It’s not a wild guess to say that most indie authors followed this tortuous route, perhaps coming to the same conclusion a long time before I did. Nevertheless, let me outline what circumstances contributed to my decision by critiquing the steps in the legacy publishing process, i.e. examining what is now wrong with that business model. First, there is the observation that the general assumption made by legacy publishers is flawed. They assume that there are other important elements in the process besides readers and writers. “Readers rule and they demand new and interesting content” are the first two commandments in publishing. The writers’ job is to provide that content. There might be other people between writers and readers, but these people are unnecessary middle people who really don’t deserve money from readers or writers.

Legacy publishers have forgotten these commandments or distorted them so much that they’re unrecognizable. They think they have the power to determine what the public should be reading. They did—but not anymore. They have platoons of agents who act as gatekeepers—they know what the publishers like. Note that I didn’t say they know what the reading public likes. No one can know that. There are just too many cases (Grisham, Clancy, and Rowling are three famous ones) where the agents and/or publishers got it wrong. They probably get it right relative to what the publishers want more times than not, so they do the job asked of them—for the publishers, not the writers or readers.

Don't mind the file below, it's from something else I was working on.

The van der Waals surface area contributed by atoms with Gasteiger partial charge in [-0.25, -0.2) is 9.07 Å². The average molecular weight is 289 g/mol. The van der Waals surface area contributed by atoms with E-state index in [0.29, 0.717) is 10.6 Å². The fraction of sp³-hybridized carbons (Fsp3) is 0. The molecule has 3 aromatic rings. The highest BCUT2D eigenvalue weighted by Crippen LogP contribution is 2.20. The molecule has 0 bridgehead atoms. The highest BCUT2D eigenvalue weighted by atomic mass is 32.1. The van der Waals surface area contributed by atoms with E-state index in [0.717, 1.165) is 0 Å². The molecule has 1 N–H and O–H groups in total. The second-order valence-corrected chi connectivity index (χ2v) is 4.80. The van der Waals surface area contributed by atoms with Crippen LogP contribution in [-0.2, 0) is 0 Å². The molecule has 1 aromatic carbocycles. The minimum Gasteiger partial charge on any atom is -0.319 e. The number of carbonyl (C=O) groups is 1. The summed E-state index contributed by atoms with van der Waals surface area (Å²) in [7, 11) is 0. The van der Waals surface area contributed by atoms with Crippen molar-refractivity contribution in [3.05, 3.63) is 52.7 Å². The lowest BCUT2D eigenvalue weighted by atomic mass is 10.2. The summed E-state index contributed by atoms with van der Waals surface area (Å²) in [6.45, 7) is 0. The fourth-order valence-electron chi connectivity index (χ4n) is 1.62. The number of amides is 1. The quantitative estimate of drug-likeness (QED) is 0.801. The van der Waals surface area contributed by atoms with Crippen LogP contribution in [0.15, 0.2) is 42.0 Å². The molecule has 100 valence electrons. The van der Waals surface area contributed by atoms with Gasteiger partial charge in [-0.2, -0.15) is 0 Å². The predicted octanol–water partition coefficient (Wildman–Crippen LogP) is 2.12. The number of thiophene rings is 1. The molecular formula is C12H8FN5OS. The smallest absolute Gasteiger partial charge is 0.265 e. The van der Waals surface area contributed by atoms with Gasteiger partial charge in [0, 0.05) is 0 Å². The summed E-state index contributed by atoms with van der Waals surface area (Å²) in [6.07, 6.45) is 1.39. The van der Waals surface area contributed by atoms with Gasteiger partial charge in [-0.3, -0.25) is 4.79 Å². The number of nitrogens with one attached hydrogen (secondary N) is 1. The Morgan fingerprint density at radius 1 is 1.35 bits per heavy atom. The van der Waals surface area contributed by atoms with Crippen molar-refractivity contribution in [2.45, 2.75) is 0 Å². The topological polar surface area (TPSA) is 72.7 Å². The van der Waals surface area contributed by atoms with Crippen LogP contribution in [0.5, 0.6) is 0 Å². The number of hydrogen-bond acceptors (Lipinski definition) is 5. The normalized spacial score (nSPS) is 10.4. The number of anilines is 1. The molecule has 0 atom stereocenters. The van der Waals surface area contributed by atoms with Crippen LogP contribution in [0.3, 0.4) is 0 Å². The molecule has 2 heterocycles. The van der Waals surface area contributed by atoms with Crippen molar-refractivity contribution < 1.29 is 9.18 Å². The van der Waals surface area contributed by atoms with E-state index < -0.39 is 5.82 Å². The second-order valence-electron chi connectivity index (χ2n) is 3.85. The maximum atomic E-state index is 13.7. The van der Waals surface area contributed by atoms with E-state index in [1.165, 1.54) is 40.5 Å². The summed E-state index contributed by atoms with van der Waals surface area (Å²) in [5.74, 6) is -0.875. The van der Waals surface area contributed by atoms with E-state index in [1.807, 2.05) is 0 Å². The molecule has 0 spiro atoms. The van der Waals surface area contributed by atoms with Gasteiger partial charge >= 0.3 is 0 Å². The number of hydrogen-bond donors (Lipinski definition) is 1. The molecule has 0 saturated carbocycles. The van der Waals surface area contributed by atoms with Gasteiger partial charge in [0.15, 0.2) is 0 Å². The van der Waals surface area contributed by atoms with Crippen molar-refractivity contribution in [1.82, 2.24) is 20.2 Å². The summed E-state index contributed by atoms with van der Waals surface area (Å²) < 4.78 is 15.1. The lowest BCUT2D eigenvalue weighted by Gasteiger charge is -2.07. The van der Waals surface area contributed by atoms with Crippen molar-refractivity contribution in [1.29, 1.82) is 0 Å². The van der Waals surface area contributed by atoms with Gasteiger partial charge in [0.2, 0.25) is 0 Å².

I danced the legacy publishing paso doble for a few years (this Spanish dance is often associated with bullfighting—the bull is the legacy publisher, in this case). I’ve had an agent that kept one of my books for a year and tried to sell me on another year’s contract—he wouldn’t show the list of publishers that he approached, so I Trumped him. I’ve had an agent that, after a successful query (i.e. I received a positive response), asked for the full MS to read. She liked it but couldn’t imagine any publisher that would be interested—she Trumped me. Other agents either didn’t bother to respond or else stuck a form letter in my SASE (there were even a few PostIts). I can’t remember any agent who said anything helpful like she thought my MS needed this or that. At best, there was just the polite but firm, “I’m sorry, but I can’t use this material right now.” I soon developed the following practical rule: after 50+ form rejections, I would put the MS in a drawer and forget about it. I became the pathetic image of the “Cancer Stick Man” on X-Files.

B.D. (“Before Digital”) there was no alternative to the legacy publishing paradigm. Now there is. When I discovered POD (“Publish On Demand”) I had already come to the conclusion that there was a fatal flaw in the traditional paradigm. Instead of readers determining the authors and genres they want to read, agents and publishers were determining them. If you think back to authors like Charles Dickens or Edgar Rice Burroughs, or even the dime novels lauding the exploits of the heroes of the Old West, the reading public had more of a direct participation in making an author famous. These popular stories appeared in serialized form long before they became bound and released as normal books.